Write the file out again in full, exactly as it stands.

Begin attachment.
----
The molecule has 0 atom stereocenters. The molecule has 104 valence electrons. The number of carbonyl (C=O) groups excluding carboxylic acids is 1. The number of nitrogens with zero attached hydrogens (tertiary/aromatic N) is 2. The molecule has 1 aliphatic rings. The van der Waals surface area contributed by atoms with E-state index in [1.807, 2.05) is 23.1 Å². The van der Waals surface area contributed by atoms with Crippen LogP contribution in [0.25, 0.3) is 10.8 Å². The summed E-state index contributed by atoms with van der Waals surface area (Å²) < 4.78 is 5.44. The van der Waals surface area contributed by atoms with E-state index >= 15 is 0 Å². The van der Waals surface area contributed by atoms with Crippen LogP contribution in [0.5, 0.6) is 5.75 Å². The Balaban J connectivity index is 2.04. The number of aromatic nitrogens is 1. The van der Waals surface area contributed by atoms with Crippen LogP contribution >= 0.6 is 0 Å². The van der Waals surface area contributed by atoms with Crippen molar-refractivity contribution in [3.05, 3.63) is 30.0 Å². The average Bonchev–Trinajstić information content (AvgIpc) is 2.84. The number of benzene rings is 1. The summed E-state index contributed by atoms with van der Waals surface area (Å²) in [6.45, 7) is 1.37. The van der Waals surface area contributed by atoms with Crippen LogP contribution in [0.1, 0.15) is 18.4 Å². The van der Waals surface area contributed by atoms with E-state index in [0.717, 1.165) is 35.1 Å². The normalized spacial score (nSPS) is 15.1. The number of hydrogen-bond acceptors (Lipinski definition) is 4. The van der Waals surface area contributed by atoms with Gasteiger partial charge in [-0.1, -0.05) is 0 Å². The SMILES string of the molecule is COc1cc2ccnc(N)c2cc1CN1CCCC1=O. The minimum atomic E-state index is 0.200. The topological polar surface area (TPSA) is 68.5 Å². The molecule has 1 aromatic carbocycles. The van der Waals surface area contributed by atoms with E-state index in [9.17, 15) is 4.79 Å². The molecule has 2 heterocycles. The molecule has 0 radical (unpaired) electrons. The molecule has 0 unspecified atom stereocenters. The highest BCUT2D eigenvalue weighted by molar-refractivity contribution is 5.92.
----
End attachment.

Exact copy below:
The molecule has 0 atom stereocenters. The molecule has 104 valence electrons. The number of carbonyl (C=O) groups excluding carboxylic acids is 1. The number of nitrogens with zero attached hydrogens (tertiary/aromatic N) is 2. The molecule has 1 aliphatic rings. The van der Waals surface area contributed by atoms with E-state index in [1.807, 2.05) is 23.1 Å². The van der Waals surface area contributed by atoms with Crippen LogP contribution in [0.25, 0.3) is 10.8 Å². The summed E-state index contributed by atoms with van der Waals surface area (Å²) < 4.78 is 5.44. The van der Waals surface area contributed by atoms with E-state index >= 15 is 0 Å². The van der Waals surface area contributed by atoms with Crippen LogP contribution in [0.5, 0.6) is 5.75 Å². The Balaban J connectivity index is 2.04. The number of aromatic nitrogens is 1. The van der Waals surface area contributed by atoms with Crippen LogP contribution >= 0.6 is 0 Å². The van der Waals surface area contributed by atoms with Crippen molar-refractivity contribution in [3.05, 3.63) is 30.0 Å². The average Bonchev–Trinajstić information content (AvgIpc) is 2.84. The number of benzene rings is 1. The summed E-state index contributed by atoms with van der Waals surface area (Å²) in [6.45, 7) is 1.37. The van der Waals surface area contributed by atoms with Crippen LogP contribution in [0.1, 0.15) is 18.4 Å². The van der Waals surface area contributed by atoms with E-state index in [0.717, 1.165) is 35.1 Å². The normalized spacial score (nSPS) is 15.1. The number of hydrogen-bond acceptors (Lipinski definition) is 4. The van der Waals surface area contributed by atoms with Gasteiger partial charge in [-0.1, -0.05) is 0 Å². The SMILES string of the molecule is COc1cc2ccnc(N)c2cc1CN1CCCC1=O. The minimum atomic E-state index is 0.200. The topological polar surface area (TPSA) is 68.5 Å². The molecule has 1 aromatic carbocycles. The van der Waals surface area contributed by atoms with E-state index in [9.17, 15) is 4.79 Å². The molecule has 2 heterocycles. The molecule has 0 radical (unpaired) electrons. The molecule has 0 unspecified atom stereocenters. The highest BCUT2D eigenvalue weighted by molar-refractivity contribution is 5.92.